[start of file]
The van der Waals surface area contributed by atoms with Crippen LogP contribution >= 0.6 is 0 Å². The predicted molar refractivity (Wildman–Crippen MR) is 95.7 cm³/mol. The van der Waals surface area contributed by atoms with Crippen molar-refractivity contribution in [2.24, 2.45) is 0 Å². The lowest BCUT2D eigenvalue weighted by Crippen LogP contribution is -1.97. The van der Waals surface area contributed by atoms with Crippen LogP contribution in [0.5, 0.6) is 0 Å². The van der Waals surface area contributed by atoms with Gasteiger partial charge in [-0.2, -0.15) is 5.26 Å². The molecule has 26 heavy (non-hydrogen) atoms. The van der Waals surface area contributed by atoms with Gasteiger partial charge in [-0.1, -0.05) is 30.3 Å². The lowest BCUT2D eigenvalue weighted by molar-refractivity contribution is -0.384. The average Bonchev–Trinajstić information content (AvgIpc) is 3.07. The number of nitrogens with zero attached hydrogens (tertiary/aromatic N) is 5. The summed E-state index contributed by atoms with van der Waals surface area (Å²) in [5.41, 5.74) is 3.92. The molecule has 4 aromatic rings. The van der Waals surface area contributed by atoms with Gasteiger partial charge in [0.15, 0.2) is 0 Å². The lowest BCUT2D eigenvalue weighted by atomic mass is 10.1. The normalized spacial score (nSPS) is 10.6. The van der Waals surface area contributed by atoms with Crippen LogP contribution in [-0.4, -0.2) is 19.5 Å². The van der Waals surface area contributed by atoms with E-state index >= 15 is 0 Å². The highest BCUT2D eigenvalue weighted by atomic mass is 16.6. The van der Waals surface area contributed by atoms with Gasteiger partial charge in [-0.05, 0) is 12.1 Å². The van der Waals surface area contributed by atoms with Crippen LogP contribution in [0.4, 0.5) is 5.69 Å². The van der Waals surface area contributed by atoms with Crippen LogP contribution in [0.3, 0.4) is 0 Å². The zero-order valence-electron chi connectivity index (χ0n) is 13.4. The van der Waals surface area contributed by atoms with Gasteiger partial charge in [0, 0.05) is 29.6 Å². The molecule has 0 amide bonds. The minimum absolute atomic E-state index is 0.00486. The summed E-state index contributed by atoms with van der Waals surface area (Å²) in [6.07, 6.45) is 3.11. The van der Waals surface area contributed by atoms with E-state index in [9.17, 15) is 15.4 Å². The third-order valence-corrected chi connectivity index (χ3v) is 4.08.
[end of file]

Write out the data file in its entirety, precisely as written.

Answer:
The van der Waals surface area contributed by atoms with Crippen LogP contribution >= 0.6 is 0 Å². The predicted molar refractivity (Wildman–Crippen MR) is 95.7 cm³/mol. The van der Waals surface area contributed by atoms with Crippen molar-refractivity contribution in [2.24, 2.45) is 0 Å². The lowest BCUT2D eigenvalue weighted by Crippen LogP contribution is -1.97. The van der Waals surface area contributed by atoms with Crippen LogP contribution in [0.5, 0.6) is 0 Å². The van der Waals surface area contributed by atoms with Gasteiger partial charge in [-0.2, -0.15) is 5.26 Å². The molecule has 26 heavy (non-hydrogen) atoms. The van der Waals surface area contributed by atoms with Gasteiger partial charge in [-0.1, -0.05) is 30.3 Å². The lowest BCUT2D eigenvalue weighted by molar-refractivity contribution is -0.384. The average Bonchev–Trinajstić information content (AvgIpc) is 3.07. The number of nitrogens with zero attached hydrogens (tertiary/aromatic N) is 5. The summed E-state index contributed by atoms with van der Waals surface area (Å²) in [5.41, 5.74) is 3.92. The molecule has 4 aromatic rings. The van der Waals surface area contributed by atoms with Gasteiger partial charge in [0.15, 0.2) is 0 Å². The lowest BCUT2D eigenvalue weighted by atomic mass is 10.1. The normalized spacial score (nSPS) is 10.6. The van der Waals surface area contributed by atoms with Crippen LogP contribution in [-0.4, -0.2) is 19.5 Å². The van der Waals surface area contributed by atoms with E-state index >= 15 is 0 Å². The highest BCUT2D eigenvalue weighted by atomic mass is 16.6. The van der Waals surface area contributed by atoms with Gasteiger partial charge in [-0.05, 0) is 12.1 Å². The van der Waals surface area contributed by atoms with Crippen LogP contribution in [0.4, 0.5) is 5.69 Å². The van der Waals surface area contributed by atoms with Crippen LogP contribution in [0.3, 0.4) is 0 Å². The zero-order valence-electron chi connectivity index (χ0n) is 13.4. The van der Waals surface area contributed by atoms with Gasteiger partial charge in [0, 0.05) is 29.6 Å². The molecule has 0 amide bonds. The minimum absolute atomic E-state index is 0.00486. The summed E-state index contributed by atoms with van der Waals surface area (Å²) in [6.07, 6.45) is 3.11. The van der Waals surface area contributed by atoms with E-state index in [9.17, 15) is 15.4 Å². The third-order valence-corrected chi connectivity index (χ3v) is 4.08.